Friday, April 03, 2009

Gay marriage and Republican prospects

Do decisions like Iowa's State Supreme Court to allow same-sex marriages provide the Republican Party with an issue that will appeal to moderates in future elections? According to the 2008 General Social Survey, the answer is yes. The top graphs shows attitudes on the issue by political orientation for white Americans; the bottom one is for Hispanics--folks who are supposedly swing voters (I'm holding back the laughter).

First, look how strong the relationship is for whites. Close to 70 percent of those who are extremely conservative strongly disagree that gay people should be able to marry, compared to only 14 percent of extremely liberal Americans.

But the issue is moderates. They are 37% of whites in this sample--a very big group. Only 29% of them agree or strongly agree with granting the right. When economic concerns die down, and that's a big when, judicial assertiveness might help Republicans.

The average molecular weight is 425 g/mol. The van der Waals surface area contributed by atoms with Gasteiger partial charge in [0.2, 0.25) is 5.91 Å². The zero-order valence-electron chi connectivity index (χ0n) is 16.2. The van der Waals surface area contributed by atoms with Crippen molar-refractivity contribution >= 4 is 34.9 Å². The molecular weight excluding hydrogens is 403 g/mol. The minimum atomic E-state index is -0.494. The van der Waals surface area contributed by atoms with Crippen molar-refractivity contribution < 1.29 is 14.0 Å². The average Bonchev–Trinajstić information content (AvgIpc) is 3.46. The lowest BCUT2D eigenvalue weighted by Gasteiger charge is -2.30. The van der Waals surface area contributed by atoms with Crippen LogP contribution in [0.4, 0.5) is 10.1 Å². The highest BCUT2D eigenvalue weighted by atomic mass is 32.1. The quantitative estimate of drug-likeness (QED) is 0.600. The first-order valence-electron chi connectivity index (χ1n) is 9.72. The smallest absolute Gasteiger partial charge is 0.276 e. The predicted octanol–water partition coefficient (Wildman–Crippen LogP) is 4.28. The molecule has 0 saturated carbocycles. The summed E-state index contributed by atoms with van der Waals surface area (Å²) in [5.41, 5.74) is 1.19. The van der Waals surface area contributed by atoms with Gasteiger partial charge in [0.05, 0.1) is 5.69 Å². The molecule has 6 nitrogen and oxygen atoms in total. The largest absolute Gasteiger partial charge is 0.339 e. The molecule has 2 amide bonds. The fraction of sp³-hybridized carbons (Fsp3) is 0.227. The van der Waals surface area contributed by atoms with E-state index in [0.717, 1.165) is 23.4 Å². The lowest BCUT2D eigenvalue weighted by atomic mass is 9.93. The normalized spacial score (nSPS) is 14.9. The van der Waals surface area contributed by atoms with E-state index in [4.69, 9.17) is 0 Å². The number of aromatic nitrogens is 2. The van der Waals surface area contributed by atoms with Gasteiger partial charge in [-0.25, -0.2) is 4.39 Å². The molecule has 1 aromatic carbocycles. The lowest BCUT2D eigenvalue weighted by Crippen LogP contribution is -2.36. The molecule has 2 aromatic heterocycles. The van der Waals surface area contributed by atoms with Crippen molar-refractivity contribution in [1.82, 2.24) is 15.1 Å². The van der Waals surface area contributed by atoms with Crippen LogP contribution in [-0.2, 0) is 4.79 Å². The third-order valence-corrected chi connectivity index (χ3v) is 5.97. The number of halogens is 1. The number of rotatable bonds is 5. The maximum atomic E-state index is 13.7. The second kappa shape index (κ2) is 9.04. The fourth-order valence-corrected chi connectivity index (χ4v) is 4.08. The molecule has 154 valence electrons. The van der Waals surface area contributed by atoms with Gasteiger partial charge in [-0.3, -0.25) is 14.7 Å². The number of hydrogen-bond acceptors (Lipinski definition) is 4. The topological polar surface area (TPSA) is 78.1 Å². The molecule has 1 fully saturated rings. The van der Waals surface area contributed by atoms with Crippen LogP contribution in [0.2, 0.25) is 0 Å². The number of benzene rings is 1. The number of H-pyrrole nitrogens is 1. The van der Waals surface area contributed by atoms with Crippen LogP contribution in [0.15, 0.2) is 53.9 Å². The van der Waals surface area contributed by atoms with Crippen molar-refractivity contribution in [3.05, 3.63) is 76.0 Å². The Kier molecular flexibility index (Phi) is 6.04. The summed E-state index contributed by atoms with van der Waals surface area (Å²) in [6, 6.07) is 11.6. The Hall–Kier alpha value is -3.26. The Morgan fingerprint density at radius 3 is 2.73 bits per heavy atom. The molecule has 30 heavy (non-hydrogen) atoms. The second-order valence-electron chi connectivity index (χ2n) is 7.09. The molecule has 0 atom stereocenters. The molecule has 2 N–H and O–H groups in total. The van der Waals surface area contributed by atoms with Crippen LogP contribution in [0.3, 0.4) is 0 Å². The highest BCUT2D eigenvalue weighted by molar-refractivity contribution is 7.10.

But look at Hispanics. You know, the rock solid social conservative group that they are. The moderates among them are pretty much split on the marriage issue. Friggin' waste of time.

1 comment:

  1. Even more powerful would be a consistent stand in favor of enforcing the 10th Amendment so that people don't have to go all the way to Washington, D.C. to influence the policies that impact their immediate human ecologies.

    That means no Federal jurisdiction over issues like abortion and gay marriage.

    Indeed, it means a reversal of the distribution of tax revenue between the Federal and State levels.


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